Editor's message: The need to dismiss an employee can arise for various reasons, including redundancy, as a disciplinary sanction or due to on-going absence because of the employee's ill health.
If you are faced with a situation where you have to dismiss an employee, you should familiarise yourself with your organisation’s policies and procedures and ensure that you follow them. As well as being good practice, this will assist in ensuring that the situation giving rise to the possibility of dismissal is dealt with fairly. Also, failing to follow procedures correctly might cause difficulties if you have to defend a decision to dismiss on appeal, or if the employee challenges the fairness of the dismissal in an employment tribunal.
Be aware that the expiry of a fixed-term contract amounts to a dismissal. Therefore, you need to ensure that you have a fair reason for not renewing an employee's fixed-term contract and that you act reasonably in deciding not to renew the contract. Not doing so may allow the employee to complain that the dismissal was unfair.
Madeleine Graham, managing editor, employment law
A model letter informing an employee of the outcome of a stage 3 long-term sickness absence formal review meeting.
A model letter to invite an employee to an appeal hearing where the employee has appealed his or her dismissal under the long-term sickness absence management procedure.
A model letter informing an employee of the outcome of a stage 3 short-term sickness absence formal review meeting.
A model letter inviting an employee to a short-term sickness absence appeal hearing.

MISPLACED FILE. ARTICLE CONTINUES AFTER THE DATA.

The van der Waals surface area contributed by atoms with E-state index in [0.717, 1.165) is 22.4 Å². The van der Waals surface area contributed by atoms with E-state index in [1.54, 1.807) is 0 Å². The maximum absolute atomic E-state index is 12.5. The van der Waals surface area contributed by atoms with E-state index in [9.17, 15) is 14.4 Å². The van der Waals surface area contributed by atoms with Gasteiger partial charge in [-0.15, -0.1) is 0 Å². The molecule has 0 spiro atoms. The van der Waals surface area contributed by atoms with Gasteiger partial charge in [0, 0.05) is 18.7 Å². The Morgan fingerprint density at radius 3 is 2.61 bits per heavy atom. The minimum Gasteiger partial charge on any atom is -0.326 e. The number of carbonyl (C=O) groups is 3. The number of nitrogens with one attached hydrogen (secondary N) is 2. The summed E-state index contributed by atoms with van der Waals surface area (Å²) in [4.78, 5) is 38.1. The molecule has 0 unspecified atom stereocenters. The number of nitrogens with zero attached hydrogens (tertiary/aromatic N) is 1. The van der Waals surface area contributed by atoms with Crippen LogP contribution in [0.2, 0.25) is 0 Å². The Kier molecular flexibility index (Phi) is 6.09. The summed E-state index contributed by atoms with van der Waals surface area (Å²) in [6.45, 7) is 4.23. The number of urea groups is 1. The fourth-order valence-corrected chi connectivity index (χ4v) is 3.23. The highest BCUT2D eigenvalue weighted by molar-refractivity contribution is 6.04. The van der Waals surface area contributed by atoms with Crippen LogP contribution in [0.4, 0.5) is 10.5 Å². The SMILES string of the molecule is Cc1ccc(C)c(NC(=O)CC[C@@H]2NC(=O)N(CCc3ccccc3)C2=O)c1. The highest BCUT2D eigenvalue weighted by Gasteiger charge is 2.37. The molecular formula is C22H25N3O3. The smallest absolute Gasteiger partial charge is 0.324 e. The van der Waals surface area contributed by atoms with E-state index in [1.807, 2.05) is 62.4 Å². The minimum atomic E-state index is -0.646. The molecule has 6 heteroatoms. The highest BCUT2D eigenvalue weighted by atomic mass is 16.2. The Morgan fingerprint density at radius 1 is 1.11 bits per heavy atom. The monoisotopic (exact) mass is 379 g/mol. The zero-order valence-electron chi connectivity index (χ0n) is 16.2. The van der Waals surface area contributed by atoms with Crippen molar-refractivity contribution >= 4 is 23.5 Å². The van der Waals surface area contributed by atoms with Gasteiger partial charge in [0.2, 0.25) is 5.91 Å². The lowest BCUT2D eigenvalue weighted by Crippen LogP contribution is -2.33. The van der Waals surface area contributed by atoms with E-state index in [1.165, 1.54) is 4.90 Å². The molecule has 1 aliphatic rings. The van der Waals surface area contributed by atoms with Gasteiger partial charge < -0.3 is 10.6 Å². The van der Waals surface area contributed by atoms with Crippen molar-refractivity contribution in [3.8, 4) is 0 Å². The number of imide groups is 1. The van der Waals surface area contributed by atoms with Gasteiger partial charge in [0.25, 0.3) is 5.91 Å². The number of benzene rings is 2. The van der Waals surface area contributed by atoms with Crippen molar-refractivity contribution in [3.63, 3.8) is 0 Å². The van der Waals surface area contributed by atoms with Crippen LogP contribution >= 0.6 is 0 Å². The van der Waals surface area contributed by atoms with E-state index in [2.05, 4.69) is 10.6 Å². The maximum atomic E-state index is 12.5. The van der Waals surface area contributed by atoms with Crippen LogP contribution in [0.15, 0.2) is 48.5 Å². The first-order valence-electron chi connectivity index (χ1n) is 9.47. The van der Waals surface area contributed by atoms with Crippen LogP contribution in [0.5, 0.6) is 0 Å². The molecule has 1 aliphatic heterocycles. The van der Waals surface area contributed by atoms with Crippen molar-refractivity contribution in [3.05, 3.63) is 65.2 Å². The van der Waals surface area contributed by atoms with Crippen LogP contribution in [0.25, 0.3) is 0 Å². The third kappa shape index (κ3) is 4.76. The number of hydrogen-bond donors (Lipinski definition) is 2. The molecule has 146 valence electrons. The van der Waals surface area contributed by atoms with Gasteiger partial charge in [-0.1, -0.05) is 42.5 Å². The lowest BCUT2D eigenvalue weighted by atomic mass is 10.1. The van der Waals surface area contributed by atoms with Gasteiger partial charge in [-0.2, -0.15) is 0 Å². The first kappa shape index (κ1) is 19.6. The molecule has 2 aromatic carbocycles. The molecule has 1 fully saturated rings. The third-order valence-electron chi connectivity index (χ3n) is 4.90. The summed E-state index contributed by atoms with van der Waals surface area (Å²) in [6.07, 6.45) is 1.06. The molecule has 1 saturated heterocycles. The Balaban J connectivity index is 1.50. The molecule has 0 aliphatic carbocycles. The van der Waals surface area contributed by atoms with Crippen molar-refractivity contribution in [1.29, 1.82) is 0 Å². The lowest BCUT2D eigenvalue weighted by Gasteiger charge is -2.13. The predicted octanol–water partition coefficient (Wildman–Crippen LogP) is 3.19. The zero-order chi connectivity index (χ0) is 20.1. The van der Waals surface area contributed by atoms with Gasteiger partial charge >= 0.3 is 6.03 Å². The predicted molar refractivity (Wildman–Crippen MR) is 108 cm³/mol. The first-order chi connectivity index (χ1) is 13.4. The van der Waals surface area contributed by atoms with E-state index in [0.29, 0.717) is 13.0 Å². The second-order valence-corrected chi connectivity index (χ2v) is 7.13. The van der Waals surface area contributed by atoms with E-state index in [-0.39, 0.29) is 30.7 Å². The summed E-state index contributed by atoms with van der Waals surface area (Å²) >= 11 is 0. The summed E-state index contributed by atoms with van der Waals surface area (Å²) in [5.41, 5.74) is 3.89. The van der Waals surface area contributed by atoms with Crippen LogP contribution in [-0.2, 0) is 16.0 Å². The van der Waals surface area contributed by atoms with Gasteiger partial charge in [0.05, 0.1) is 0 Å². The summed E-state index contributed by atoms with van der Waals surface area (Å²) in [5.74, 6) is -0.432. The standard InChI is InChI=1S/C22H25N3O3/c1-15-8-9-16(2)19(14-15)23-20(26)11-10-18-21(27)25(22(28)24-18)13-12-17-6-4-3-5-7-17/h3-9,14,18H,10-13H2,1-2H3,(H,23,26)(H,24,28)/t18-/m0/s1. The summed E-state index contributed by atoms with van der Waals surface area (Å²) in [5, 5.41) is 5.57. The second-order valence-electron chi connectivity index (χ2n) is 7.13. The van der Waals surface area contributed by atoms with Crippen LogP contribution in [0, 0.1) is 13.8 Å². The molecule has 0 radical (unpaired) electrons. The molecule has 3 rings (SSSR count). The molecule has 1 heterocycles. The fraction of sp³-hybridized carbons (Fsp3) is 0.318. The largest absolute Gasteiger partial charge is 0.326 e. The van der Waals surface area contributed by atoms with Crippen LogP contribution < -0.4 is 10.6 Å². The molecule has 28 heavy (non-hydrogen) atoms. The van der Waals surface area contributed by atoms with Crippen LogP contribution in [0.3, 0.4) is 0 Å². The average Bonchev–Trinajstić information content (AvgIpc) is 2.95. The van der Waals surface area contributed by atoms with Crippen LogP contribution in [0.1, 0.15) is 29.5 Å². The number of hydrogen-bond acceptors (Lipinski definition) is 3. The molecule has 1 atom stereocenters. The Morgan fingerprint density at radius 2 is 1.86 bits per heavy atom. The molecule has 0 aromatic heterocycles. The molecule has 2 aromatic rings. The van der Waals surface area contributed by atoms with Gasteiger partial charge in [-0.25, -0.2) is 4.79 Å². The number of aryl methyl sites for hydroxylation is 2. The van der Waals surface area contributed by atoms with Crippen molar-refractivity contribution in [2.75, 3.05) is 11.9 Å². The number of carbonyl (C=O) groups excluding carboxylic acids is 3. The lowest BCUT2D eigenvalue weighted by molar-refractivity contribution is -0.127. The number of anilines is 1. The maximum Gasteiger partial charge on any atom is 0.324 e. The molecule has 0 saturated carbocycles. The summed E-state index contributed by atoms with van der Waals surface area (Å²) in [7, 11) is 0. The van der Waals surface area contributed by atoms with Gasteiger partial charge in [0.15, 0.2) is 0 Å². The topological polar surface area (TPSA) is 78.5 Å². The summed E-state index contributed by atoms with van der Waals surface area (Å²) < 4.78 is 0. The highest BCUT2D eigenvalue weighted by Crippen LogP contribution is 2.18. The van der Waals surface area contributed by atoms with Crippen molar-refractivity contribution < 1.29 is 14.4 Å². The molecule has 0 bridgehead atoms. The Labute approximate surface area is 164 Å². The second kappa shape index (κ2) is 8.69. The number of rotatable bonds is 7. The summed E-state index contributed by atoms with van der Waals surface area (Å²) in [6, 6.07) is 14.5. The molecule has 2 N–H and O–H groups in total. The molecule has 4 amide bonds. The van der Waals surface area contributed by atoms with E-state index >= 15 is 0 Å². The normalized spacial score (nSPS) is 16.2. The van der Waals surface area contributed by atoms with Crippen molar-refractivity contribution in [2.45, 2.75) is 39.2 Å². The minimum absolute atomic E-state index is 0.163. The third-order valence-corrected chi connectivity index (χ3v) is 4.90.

A model letter informing an employee of the outcome of a short-term sickness absence appeal hearing.
A model letter dismissing an employee who has refused redeployment following a formal sickness absence management procedure.
The Court of Appeal has held that the employer was not required to match each category of gross misconduct to each allegation and that how the conduct was eventually categorised was a matter for the decision-maker after all the evidence had been adduced.
In City of York Council v Grosset EAT/0015/16, the EAT upheld a tribunal's decision that the dismissal of a teacher who showed an 18-rated film to a class of vulnerable 15- and 16-year-olds amounted to discrimination because of something arising from his disability under s.15 of the Equality Act 2010. The evidence available to the tribunal enabled a permissible conclusion that the misconduct arose in consequence of disability, and that dismissal was not objectively justified.
Darren Newman talks listeners through British Home Stores Ltd v Burchell, one of the most significant cases in employment law.
HR and legal information and guidance relating to dismissal.